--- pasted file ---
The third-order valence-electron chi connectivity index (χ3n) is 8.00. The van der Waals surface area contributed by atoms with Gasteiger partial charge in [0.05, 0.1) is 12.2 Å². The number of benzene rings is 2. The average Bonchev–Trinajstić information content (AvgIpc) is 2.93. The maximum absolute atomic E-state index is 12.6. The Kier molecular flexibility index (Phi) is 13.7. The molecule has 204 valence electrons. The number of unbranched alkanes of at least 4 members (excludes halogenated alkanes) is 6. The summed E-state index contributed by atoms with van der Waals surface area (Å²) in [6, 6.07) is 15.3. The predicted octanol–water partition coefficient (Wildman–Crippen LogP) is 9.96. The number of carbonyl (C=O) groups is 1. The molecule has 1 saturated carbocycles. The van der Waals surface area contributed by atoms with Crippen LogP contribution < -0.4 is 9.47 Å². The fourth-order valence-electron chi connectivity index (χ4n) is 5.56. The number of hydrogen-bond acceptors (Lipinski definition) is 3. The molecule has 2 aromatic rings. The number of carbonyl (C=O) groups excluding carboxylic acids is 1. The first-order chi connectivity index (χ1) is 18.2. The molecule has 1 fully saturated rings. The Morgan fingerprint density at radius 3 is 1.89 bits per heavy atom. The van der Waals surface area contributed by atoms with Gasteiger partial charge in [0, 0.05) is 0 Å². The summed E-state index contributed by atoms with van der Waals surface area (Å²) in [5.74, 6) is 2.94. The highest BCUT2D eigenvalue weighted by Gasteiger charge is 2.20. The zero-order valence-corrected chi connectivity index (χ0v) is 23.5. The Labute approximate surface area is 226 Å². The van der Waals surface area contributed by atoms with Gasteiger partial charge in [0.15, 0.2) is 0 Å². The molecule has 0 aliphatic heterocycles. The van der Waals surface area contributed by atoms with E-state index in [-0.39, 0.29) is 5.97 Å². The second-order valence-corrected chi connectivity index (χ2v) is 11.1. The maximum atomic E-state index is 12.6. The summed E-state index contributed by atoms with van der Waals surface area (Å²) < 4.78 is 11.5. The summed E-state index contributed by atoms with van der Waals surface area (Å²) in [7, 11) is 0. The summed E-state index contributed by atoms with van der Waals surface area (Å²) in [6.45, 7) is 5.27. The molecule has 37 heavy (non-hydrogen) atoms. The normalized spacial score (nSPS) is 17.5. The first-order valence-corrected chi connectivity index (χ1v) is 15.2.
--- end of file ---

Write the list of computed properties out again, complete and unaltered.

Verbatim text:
The third-order valence-electron chi connectivity index (χ3n) is 8.00. The van der Waals surface area contributed by atoms with Gasteiger partial charge in [0.05, 0.1) is 12.2 Å². The number of benzene rings is 2. The average Bonchev–Trinajstić information content (AvgIpc) is 2.93. The maximum absolute atomic E-state index is 12.6. The Kier molecular flexibility index (Phi) is 13.7. The molecule has 204 valence electrons. The number of unbranched alkanes of at least 4 members (excludes halogenated alkanes) is 6. The summed E-state index contributed by atoms with van der Waals surface area (Å²) in [6, 6.07) is 15.3. The predicted octanol–water partition coefficient (Wildman–Crippen LogP) is 9.96. The number of carbonyl (C=O) groups is 1. The molecule has 1 saturated carbocycles. The van der Waals surface area contributed by atoms with Crippen LogP contribution < -0.4 is 9.47 Å². The fourth-order valence-electron chi connectivity index (χ4n) is 5.56. The number of hydrogen-bond acceptors (Lipinski definition) is 3. The molecule has 2 aromatic rings. The number of carbonyl (C=O) groups excluding carboxylic acids is 1. The first-order chi connectivity index (χ1) is 18.2. The molecule has 1 fully saturated rings. The Morgan fingerprint density at radius 3 is 1.89 bits per heavy atom. The van der Waals surface area contributed by atoms with Gasteiger partial charge in [0, 0.05) is 0 Å². The summed E-state index contributed by atoms with van der Waals surface area (Å²) in [5.74, 6) is 2.94. The highest BCUT2D eigenvalue weighted by Gasteiger charge is 2.20. The zero-order valence-corrected chi connectivity index (χ0v) is 23.5. The Labute approximate surface area is 226 Å². The van der Waals surface area contributed by atoms with Gasteiger partial charge in [0.15, 0.2) is 0 Å². The molecule has 0 aliphatic heterocycles. The van der Waals surface area contributed by atoms with E-state index in [-0.39, 0.29) is 5.97 Å². The second-order valence-corrected chi connectivity index (χ2v) is 11.1. The maximum atomic E-state index is 12.6. The summed E-state index contributed by atoms with van der Waals surface area (Å²) < 4.78 is 11.5. The summed E-state index contributed by atoms with van der Waals surface area (Å²) in [7, 11) is 0. The summed E-state index contributed by atoms with van der Waals surface area (Å²) in [6.45, 7) is 5.27. The molecule has 37 heavy (non-hydrogen) atoms. The normalized spacial score (nSPS) is 17.5. The first-order valence-corrected chi connectivity index (χ1v) is 15.2.